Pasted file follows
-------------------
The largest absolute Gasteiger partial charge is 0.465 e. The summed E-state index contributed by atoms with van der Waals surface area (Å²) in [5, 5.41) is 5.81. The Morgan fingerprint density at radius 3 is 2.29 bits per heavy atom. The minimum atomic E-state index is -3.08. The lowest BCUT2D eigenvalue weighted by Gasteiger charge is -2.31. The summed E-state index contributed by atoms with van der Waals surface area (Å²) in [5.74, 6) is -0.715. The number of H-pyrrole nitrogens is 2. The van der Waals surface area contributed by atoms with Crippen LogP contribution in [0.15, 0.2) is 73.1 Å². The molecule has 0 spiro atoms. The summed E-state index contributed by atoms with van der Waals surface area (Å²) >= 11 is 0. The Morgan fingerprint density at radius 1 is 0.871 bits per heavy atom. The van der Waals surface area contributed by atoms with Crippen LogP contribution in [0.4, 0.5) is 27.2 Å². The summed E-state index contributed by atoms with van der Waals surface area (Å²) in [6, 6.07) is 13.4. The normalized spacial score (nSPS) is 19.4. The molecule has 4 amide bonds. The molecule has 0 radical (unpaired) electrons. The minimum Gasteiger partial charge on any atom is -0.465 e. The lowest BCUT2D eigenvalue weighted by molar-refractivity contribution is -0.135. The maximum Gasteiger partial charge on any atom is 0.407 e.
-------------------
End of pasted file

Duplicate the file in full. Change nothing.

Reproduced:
The largest absolute Gasteiger partial charge is 0.465 e. The summed E-state index contributed by atoms with van der Waals surface area (Å²) in [5, 5.41) is 5.81. The Morgan fingerprint density at radius 3 is 2.29 bits per heavy atom. The minimum atomic E-state index is -3.08. The lowest BCUT2D eigenvalue weighted by Gasteiger charge is -2.31. The summed E-state index contributed by atoms with van der Waals surface area (Å²) in [5.74, 6) is -0.715. The number of H-pyrrole nitrogens is 2. The van der Waals surface area contributed by atoms with Crippen LogP contribution in [0.15, 0.2) is 73.1 Å². The molecule has 0 spiro atoms. The summed E-state index contributed by atoms with van der Waals surface area (Å²) >= 11 is 0. The Morgan fingerprint density at radius 1 is 0.871 bits per heavy atom. The van der Waals surface area contributed by atoms with Crippen LogP contribution in [0.4, 0.5) is 27.2 Å². The summed E-state index contributed by atoms with van der Waals surface area (Å²) in [6, 6.07) is 13.4. The normalized spacial score (nSPS) is 19.4. The molecule has 4 amide bonds. The molecule has 0 radical (unpaired) electrons. The minimum Gasteiger partial charge on any atom is -0.465 e. The lowest BCUT2D eigenvalue weighted by molar-refractivity contribution is -0.135. The maximum Gasteiger partial charge on any atom is 0.407 e.